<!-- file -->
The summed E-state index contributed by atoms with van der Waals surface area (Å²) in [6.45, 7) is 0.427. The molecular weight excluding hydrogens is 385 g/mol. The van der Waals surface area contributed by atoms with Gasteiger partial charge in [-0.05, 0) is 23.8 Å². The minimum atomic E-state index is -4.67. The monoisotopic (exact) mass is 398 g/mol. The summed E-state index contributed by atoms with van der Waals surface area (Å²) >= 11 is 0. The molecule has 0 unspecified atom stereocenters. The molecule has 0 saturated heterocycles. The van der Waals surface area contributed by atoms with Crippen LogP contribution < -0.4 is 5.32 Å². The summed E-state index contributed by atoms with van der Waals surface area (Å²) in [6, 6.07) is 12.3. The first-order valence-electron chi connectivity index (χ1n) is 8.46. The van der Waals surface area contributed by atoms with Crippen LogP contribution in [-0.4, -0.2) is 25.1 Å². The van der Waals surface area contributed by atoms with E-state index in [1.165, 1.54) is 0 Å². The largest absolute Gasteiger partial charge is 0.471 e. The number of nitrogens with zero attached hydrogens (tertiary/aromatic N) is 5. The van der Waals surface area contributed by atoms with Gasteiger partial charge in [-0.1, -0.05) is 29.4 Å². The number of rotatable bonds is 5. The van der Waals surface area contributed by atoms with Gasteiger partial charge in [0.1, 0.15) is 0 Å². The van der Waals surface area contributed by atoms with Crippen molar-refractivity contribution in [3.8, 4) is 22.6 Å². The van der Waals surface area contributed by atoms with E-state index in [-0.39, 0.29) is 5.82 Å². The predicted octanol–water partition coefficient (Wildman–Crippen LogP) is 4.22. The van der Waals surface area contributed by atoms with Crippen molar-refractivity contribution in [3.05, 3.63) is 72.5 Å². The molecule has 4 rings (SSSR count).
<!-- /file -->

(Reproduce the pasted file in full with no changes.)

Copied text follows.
The summed E-state index contributed by atoms with van der Waals surface area (Å²) in [6.45, 7) is 0.427. The molecular weight excluding hydrogens is 385 g/mol. The van der Waals surface area contributed by atoms with Gasteiger partial charge in [-0.05, 0) is 23.8 Å². The minimum atomic E-state index is -4.67. The monoisotopic (exact) mass is 398 g/mol. The summed E-state index contributed by atoms with van der Waals surface area (Å²) >= 11 is 0. The molecule has 0 unspecified atom stereocenters. The molecule has 0 saturated heterocycles. The van der Waals surface area contributed by atoms with Crippen LogP contribution < -0.4 is 5.32 Å². The summed E-state index contributed by atoms with van der Waals surface area (Å²) in [6, 6.07) is 12.3. The first-order valence-electron chi connectivity index (χ1n) is 8.46. The van der Waals surface area contributed by atoms with Crippen LogP contribution in [-0.4, -0.2) is 25.1 Å². The van der Waals surface area contributed by atoms with E-state index in [1.165, 1.54) is 0 Å². The largest absolute Gasteiger partial charge is 0.471 e. The number of nitrogens with zero attached hydrogens (tertiary/aromatic N) is 5. The van der Waals surface area contributed by atoms with Gasteiger partial charge in [-0.1, -0.05) is 29.4 Å². The number of rotatable bonds is 5. The van der Waals surface area contributed by atoms with Gasteiger partial charge in [0.1, 0.15) is 0 Å². The van der Waals surface area contributed by atoms with Crippen molar-refractivity contribution in [3.8, 4) is 22.6 Å². The van der Waals surface area contributed by atoms with E-state index in [-0.39, 0.29) is 5.82 Å². The predicted octanol–water partition coefficient (Wildman–Crippen LogP) is 4.22. The van der Waals surface area contributed by atoms with Crippen molar-refractivity contribution in [3.05, 3.63) is 72.5 Å². The molecule has 4 rings (SSSR count).